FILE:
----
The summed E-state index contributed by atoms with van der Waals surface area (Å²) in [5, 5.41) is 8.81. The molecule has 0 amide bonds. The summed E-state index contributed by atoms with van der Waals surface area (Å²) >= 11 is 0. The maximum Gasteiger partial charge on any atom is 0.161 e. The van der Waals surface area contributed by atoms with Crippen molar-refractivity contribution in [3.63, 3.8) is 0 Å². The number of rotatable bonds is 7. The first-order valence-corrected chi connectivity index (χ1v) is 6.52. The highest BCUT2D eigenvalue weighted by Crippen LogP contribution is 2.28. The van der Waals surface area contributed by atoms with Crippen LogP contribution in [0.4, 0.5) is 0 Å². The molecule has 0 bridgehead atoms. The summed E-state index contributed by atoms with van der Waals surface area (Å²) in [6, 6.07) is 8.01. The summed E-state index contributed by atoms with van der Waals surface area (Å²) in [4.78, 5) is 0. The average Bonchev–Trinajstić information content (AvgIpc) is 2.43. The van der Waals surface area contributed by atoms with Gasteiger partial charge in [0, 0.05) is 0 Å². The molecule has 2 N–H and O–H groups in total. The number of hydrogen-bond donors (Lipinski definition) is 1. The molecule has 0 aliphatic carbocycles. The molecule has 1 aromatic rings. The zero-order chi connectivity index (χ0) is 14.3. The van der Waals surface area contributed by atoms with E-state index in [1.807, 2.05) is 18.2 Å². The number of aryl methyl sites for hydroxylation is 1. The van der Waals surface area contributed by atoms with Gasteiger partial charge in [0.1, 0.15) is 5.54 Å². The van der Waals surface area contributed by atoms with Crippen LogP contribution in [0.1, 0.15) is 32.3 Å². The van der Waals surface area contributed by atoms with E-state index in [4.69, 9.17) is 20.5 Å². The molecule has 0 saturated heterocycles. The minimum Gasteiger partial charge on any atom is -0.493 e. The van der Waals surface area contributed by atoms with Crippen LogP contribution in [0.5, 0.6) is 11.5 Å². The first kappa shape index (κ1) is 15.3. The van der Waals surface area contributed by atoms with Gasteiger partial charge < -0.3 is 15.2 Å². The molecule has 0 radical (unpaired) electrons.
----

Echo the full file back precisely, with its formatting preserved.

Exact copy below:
The summed E-state index contributed by atoms with van der Waals surface area (Å²) in [5, 5.41) is 8.81. The molecule has 0 amide bonds. The summed E-state index contributed by atoms with van der Waals surface area (Å²) >= 11 is 0. The maximum Gasteiger partial charge on any atom is 0.161 e. The van der Waals surface area contributed by atoms with Crippen molar-refractivity contribution in [3.63, 3.8) is 0 Å². The number of rotatable bonds is 7. The first-order valence-corrected chi connectivity index (χ1v) is 6.52. The highest BCUT2D eigenvalue weighted by Crippen LogP contribution is 2.28. The van der Waals surface area contributed by atoms with Crippen LogP contribution in [0.4, 0.5) is 0 Å². The molecule has 0 bridgehead atoms. The summed E-state index contributed by atoms with van der Waals surface area (Å²) in [6, 6.07) is 8.01. The summed E-state index contributed by atoms with van der Waals surface area (Å²) in [4.78, 5) is 0. The average Bonchev–Trinajstić information content (AvgIpc) is 2.43. The van der Waals surface area contributed by atoms with Gasteiger partial charge in [0, 0.05) is 0 Å². The molecule has 2 N–H and O–H groups in total. The number of hydrogen-bond donors (Lipinski definition) is 1. The molecule has 0 aliphatic carbocycles. The molecule has 1 aromatic rings. The zero-order chi connectivity index (χ0) is 14.3. The van der Waals surface area contributed by atoms with E-state index in [1.807, 2.05) is 18.2 Å². The number of aryl methyl sites for hydroxylation is 1. The van der Waals surface area contributed by atoms with Gasteiger partial charge in [0.1, 0.15) is 5.54 Å². The van der Waals surface area contributed by atoms with Crippen LogP contribution in [0.1, 0.15) is 32.3 Å². The van der Waals surface area contributed by atoms with E-state index in [4.69, 9.17) is 20.5 Å². The molecule has 0 saturated heterocycles. The minimum Gasteiger partial charge on any atom is -0.493 e. The van der Waals surface area contributed by atoms with Crippen LogP contribution in [0.5, 0.6) is 11.5 Å². The first kappa shape index (κ1) is 15.3. The van der Waals surface area contributed by atoms with Gasteiger partial charge < -0.3 is 15.2 Å². The molecule has 0 radical (unpaired) electrons.